UK Smart Meter Roll Out: It’s All About The Data



Despite some 2.6 million smart meters already being installed in the UK, it is the data infrastructure that is causing delays with the further roll out of smart meters in the UK, according to a recent BBC article. This IT project is necessary to support the volume of data anticipated to come from the smart meter roll out that is being pushed by the government.

From the chart below you can see how many meters have been installed since 2012.  Higher volumes of data are already being collected which reinforces the need for this important IT project to be up and running as soon as possible.


(Chart and data available from the UK Department of Energy & Climate Change)

With news that the data infrastructure launch is pushed back until the autumn, what impact will this have?

How much data will smart meters generate?

To do a quick calculation on monthly meter reads from the potential smart meters across the UK, there would be around 53 million reads per month. By contrast, with smart meters that record data every 15 minutes, this could mean 96 reads a day from 53 million meters resulting in thousands of times more data being generated. This is obviously a rough estimation but gives an indication as to what the energy companies would be dealing with. This doesn’t include status messages from the meters which would add to the mass amount of data being generated.

Why is this so important, if smart meters are just about making billing automated and putting an end to manual meter reading? There is a lot more value within meter readings and status messages beyond billing.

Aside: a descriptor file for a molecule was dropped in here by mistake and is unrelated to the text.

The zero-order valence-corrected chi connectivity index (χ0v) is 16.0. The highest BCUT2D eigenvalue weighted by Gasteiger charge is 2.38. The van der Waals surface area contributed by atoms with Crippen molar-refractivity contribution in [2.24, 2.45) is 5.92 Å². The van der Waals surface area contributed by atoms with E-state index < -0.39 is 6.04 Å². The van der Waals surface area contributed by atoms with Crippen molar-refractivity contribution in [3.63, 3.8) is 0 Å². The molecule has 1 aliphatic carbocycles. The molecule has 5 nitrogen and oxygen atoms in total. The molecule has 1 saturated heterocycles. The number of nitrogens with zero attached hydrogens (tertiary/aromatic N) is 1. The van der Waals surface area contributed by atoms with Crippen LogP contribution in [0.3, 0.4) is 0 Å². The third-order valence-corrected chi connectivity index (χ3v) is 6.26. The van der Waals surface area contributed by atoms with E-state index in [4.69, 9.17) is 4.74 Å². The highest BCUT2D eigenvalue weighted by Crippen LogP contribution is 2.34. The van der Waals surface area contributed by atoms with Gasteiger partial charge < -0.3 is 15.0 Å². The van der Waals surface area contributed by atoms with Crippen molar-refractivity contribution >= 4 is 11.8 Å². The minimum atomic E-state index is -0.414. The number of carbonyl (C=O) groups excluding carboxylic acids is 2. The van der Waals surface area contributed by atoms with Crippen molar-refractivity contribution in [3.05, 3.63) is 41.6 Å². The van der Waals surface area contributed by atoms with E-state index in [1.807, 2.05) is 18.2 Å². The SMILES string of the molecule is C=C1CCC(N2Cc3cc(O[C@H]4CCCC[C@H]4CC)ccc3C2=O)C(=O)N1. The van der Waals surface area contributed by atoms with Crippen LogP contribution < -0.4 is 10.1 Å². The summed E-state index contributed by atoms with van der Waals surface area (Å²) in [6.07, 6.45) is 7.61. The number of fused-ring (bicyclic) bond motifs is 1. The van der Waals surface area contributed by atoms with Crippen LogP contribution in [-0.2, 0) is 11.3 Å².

The benefits of smart meters are clear for consumers: tracking how much energy you are using, monitoring the effect of changes that you have made to your energy consumption, and receiving accurate bills without having to submit a meter reading.

When applied properly, data helps energy companies to manage supply and demand in a much easier fashion. Energy companies benefit from analysing the data collected from the smart meters to enable new rates and business models, implement demand response programs, manage solar power panels in a better way and improve support for electric vehicles, to mention but a few.

To benefit from the thousands-fold growth in meter data, energy companies need analytics that locate the problems and opportunities hidden inside this massive amount of data. Smart meter analytics must be intelligent enough to do the heavy lifting for users, not just make it easier somehow for users to browse among millions of meters. Increasingly, analytics for this size of data set needs the intelligence and autonomy to make decisions independently.

Once the IT infrastructure is in the place, the UK energy companies can start pursuing the new value within smart meter data, analysing it to make better business decisions. All 53 million UK meters likely won’t be changed out by 2020, but that shouldn’t stop UK energy providers from using the smart meter data they already have, or will have soon.

(Image courtesy of rido / 123RF Stock Photo)


Can Analytics Make Large Power Transformers Immortal?


Large power transformer

Large power transformers (LPT) are the workhorses of the North American electric transmission grid, and many have lived past their life expectancy. The U.S. Department of Energy reports that average LPT is 40 years old; 70 percent of LPTs are 25 years or older. These assets are becoming a weak link in the chain of networked transmission assets and may be subject to catastrophic failure, including from severe weather.